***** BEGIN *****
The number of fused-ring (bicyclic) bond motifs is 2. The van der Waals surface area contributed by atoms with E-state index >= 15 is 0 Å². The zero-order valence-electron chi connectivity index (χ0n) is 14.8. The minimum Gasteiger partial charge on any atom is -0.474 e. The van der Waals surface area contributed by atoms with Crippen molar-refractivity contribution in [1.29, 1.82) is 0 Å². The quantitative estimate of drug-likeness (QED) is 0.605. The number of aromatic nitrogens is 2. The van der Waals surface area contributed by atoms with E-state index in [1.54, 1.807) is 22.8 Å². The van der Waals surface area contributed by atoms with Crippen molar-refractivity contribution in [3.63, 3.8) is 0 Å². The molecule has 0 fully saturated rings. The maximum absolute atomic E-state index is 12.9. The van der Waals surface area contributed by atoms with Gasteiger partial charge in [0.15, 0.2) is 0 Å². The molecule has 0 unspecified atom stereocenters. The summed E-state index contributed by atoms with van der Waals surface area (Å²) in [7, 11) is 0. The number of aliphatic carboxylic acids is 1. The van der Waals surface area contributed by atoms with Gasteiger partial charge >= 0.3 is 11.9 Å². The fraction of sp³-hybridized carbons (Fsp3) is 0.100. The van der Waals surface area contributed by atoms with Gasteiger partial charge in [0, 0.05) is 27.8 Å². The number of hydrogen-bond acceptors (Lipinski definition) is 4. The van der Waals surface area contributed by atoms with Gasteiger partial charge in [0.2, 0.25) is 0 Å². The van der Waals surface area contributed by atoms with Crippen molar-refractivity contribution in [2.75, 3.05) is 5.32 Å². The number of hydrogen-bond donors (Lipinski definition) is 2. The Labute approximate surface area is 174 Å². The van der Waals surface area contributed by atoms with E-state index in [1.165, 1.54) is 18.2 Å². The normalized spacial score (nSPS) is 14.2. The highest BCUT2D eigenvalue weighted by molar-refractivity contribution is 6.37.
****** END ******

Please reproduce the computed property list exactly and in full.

The number of fused-ring (bicyclic) bond motifs is 2. The van der Waals surface area contributed by atoms with E-state index >= 15 is 0 Å². The zero-order valence-electron chi connectivity index (χ0n) is 14.8. The minimum Gasteiger partial charge on any atom is -0.474 e. The van der Waals surface area contributed by atoms with Crippen molar-refractivity contribution in [1.29, 1.82) is 0 Å². The quantitative estimate of drug-likeness (QED) is 0.605. The number of aromatic nitrogens is 2. The van der Waals surface area contributed by atoms with E-state index in [1.54, 1.807) is 22.8 Å². The van der Waals surface area contributed by atoms with Crippen molar-refractivity contribution in [3.63, 3.8) is 0 Å². The molecule has 0 fully saturated rings. The maximum absolute atomic E-state index is 12.9. The van der Waals surface area contributed by atoms with Gasteiger partial charge in [0.15, 0.2) is 0 Å². The molecule has 0 unspecified atom stereocenters. The summed E-state index contributed by atoms with van der Waals surface area (Å²) in [7, 11) is 0. The number of aliphatic carboxylic acids is 1. The van der Waals surface area contributed by atoms with Gasteiger partial charge >= 0.3 is 11.9 Å². The fraction of sp³-hybridized carbons (Fsp3) is 0.100. The van der Waals surface area contributed by atoms with Gasteiger partial charge in [0, 0.05) is 27.8 Å². The number of hydrogen-bond acceptors (Lipinski definition) is 4. The van der Waals surface area contributed by atoms with Gasteiger partial charge in [0.2, 0.25) is 0 Å². The van der Waals surface area contributed by atoms with Crippen molar-refractivity contribution in [2.75, 3.05) is 5.32 Å². The number of hydrogen-bond donors (Lipinski definition) is 2. The Labute approximate surface area is 174 Å². The van der Waals surface area contributed by atoms with E-state index in [1.165, 1.54) is 18.2 Å². The normalized spacial score (nSPS) is 14.2. The highest BCUT2D eigenvalue weighted by molar-refractivity contribution is 6.37.